Are you ready for the aftermath of the COVID-19 lockdown?
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Are you ready for the aftermath of the COVID-19 lockdown?

Tanu Mehta

Namita Shah

India was already reeling under an economic crisis. And then came COVID-19. Demands have plunged, funds have dried up, labour has left, employee claims are hanging like a Damocles’ sword, the list goes on.

How does one reboot and get to work again?

Amid this lockdown, we have realised our deep inter-dependence, and know that we need to hold each others’ hand to move forward.

‘Static agreements’ have a negligible chance of coming out of this pandemic unscathed. A large category of contractual relationships is already succumbing to the pressure of COVID-19. Agreements are essentially meant to be mutually beneficial and long-lasting.

For the uninitiated, frustrated contracts are those that, subsequent to its formation, and without the fault of either of the contracting parties, become impossible to perform in the manner that was originally contemplated by the contracting parties. This leaves no choice for the contracting parties but to revisit the terms of the contract and redraw the roadmap ahead, while accepting the changes as the new normal. To put it in simpler words, contracts will have to be re-negotiated.

Here is a list of contract categories that require re-negotiation as soon as you finish reading this article:

  • Employment contracts: With the economy taking a beating, drastically reduced demands, and budget cuts (right from the individual to the government level), bonuses and promotions will be off the table. Layoffs may become necessary for survival. Terms of ESOP arrangements may have to be modified. Salary payments may have to be delayed.

  • Vendor arrangements: Logistical delays, non-availability of raw materials, stretched timelines, vendor payments, andmaintenance contracts may all require revisiting.

  • Lease arrangements: With a significant drop in revenues, and working from home becoming the new normal, lease arrangements may require modifications. Downsizing of offices will become inevitable to cut costs. This would mean working around the lease lock-in periods, relooking at security deposits, or even terminating the lease altogether.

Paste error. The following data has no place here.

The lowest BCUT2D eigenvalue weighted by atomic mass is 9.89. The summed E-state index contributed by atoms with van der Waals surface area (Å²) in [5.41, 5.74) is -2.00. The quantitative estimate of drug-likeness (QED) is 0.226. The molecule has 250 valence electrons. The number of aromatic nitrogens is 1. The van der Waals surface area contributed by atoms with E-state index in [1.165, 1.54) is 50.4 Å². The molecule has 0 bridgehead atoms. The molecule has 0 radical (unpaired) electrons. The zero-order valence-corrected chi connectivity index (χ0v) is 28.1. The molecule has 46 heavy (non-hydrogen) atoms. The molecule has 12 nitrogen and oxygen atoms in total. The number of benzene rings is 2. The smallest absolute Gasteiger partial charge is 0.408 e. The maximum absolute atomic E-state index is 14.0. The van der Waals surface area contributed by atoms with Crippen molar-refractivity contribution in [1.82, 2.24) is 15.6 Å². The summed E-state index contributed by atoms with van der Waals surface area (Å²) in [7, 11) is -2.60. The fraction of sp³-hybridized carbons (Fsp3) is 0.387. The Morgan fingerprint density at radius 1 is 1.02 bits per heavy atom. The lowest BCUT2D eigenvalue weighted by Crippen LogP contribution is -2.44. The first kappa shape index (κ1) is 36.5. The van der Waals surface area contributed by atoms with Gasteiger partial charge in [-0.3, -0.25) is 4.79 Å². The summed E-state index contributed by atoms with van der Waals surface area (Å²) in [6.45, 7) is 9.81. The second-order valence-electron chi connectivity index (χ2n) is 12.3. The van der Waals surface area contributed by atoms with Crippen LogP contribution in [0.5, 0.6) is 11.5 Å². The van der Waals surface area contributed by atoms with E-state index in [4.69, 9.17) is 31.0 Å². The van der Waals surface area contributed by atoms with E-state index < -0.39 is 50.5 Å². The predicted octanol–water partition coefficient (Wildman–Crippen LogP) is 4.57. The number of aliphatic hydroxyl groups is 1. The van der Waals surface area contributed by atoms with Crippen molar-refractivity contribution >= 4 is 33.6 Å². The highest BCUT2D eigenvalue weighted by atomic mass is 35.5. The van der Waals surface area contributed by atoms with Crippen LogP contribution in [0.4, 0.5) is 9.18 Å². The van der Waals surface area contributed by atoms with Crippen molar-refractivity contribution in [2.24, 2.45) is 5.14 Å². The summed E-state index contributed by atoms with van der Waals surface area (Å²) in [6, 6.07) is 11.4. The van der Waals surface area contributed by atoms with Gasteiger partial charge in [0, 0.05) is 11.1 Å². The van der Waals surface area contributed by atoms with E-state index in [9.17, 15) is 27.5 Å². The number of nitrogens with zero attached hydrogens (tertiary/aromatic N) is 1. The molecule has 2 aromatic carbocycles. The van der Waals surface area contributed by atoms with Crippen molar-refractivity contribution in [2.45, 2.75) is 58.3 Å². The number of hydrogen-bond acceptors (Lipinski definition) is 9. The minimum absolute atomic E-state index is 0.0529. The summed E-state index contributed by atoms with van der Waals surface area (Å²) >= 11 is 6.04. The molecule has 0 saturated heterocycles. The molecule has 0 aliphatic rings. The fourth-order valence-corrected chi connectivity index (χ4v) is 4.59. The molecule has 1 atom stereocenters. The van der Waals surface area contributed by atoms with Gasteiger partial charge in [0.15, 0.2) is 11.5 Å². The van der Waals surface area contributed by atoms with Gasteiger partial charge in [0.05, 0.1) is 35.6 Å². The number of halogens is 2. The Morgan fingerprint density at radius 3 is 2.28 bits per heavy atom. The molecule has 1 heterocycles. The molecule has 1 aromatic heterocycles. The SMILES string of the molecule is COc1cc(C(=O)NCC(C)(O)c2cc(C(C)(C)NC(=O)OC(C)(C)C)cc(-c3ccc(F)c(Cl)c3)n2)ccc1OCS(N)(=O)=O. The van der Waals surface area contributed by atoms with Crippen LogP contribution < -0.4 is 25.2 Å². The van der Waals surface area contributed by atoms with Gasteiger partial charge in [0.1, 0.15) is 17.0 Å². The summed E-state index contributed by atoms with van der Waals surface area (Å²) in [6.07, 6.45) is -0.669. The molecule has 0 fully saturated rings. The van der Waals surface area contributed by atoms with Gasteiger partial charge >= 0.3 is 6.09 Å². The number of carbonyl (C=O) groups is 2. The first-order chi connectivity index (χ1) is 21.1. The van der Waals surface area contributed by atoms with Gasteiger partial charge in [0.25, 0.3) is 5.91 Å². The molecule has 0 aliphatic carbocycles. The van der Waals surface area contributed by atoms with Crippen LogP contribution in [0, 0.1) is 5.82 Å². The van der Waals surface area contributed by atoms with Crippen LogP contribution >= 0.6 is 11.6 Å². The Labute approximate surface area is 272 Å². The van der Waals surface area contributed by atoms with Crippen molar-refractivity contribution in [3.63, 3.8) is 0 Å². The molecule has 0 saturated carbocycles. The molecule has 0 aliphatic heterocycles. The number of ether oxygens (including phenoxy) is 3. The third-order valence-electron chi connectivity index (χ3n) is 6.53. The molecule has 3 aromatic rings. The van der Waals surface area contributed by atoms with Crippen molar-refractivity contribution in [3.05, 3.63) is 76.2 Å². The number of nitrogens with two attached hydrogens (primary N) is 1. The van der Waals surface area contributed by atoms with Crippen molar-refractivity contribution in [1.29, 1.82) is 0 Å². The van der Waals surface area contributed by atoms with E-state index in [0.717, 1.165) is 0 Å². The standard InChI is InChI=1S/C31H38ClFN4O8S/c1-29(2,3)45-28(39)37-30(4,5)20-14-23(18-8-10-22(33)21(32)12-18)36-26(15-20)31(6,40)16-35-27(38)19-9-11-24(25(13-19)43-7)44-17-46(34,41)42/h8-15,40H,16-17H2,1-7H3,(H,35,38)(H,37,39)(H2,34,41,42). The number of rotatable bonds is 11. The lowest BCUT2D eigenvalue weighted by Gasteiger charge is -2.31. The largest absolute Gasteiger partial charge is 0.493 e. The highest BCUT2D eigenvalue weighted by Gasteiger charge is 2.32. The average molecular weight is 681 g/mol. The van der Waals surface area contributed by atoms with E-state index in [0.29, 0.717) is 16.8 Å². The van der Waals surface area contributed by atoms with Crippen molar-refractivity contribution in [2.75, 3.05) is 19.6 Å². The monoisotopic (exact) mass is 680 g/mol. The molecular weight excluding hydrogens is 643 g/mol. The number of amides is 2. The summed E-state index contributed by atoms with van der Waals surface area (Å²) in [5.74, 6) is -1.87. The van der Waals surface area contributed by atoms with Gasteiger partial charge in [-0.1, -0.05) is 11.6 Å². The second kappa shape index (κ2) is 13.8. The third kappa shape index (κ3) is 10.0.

• Financing arrangements: With reducing top lines and shrinking bottom lines, a disruption in cash flow projections and working is unquestionable. This will require refinancing or renegotiating terms of repayment of borrowings, both short-term as well as long-term.

  • Industrial Labour contracts: Law provides protection, but the employers are squeezed out of funds. Conciliatory talks will need to be held with labour unions and litigation needs to be avoided, if the industry is to survive.

While entering into a contract, the benefit is maximum when the agreed terms are a ‘win-win’, where each party gives up something to get something equally or more valuable. Correspondingly, a renegotiated contract will also have maximum benefit when parties create a win-win situation, giving due consideration to the constraints.

And the most optimal way to do that is to involve a ‘mediator’ for renegotiating the terms, a neutral third person who is perceived as independent, fair and just by all the contracting parties. During trying times, one-on-one interactions often aggravate the matter, with each party being a lawyer of their side of the story and judge of the other side of the story. To emerge victorious (read: minimize damages), the solution is the involvement of a mediator, to understand each side of the story and to aid each party to understand the other side of the story.

It is akin to settling a quarrel with your sibling in the presence of your mother. It gives an ‘emotional relief’ to the other party that he/she is being heard and his/her concerns are being addressed. It causes a paradigm shift in the mind of the relatively weaker party, from seeing the dominating party as a predator to seeing it as someone battling its own challenges, and at the same time, ensures that the dominant party is giving due consideration to the weaker party’s perspective. It creates a level playing field for both the parties, and synergizes acumen with empathy. This significantly increases the chances of a successful renegotiation, also making the entire process optimal.

As a result, the outcome of the re-negotiations will be perceived to be fair and satisfactory (of course, given the constraints and limitations), and the best way forward can be accordingly mapped out.

Successful bailout of Yes bank
Successful bailout of Yes bank

A recent example of this model of restructuring involving a neutral third party was the successful bailout of Yes Bank. A reconstruction scheme proposed by the Reserve Bank of India (RBI) prevented the untimely death of this bank with Rs. 12,000 crore being pumped in by a consortium of banks led by the State Bank of India.

The deal was renegotiated by the RBI, and a forward solution was arrived at. If Yes Bank can successfully renegotiate with all their stakeholders and re-emerge, so can other businesses in our country, provided they have the right mediator to renegotiate their deals!

With a change in the climate, every organization needs to adapt, and that too quickly. And this climate demands contract renegotiations.

It is time to approach professional mediation. It’s confidential, quick and inexpensive.

Tanu Mehta is a seasoned Mediator and Conciliator, empanelled with the Bombay High Court . She is also the Honorary Director of Centre for Mediation and Research at MNLU Mumbai.

Namita Shah is the co-founder of Pre-Solv 360, a legaltech company focused on providing professional online, out-of-court mediation and arbitration.

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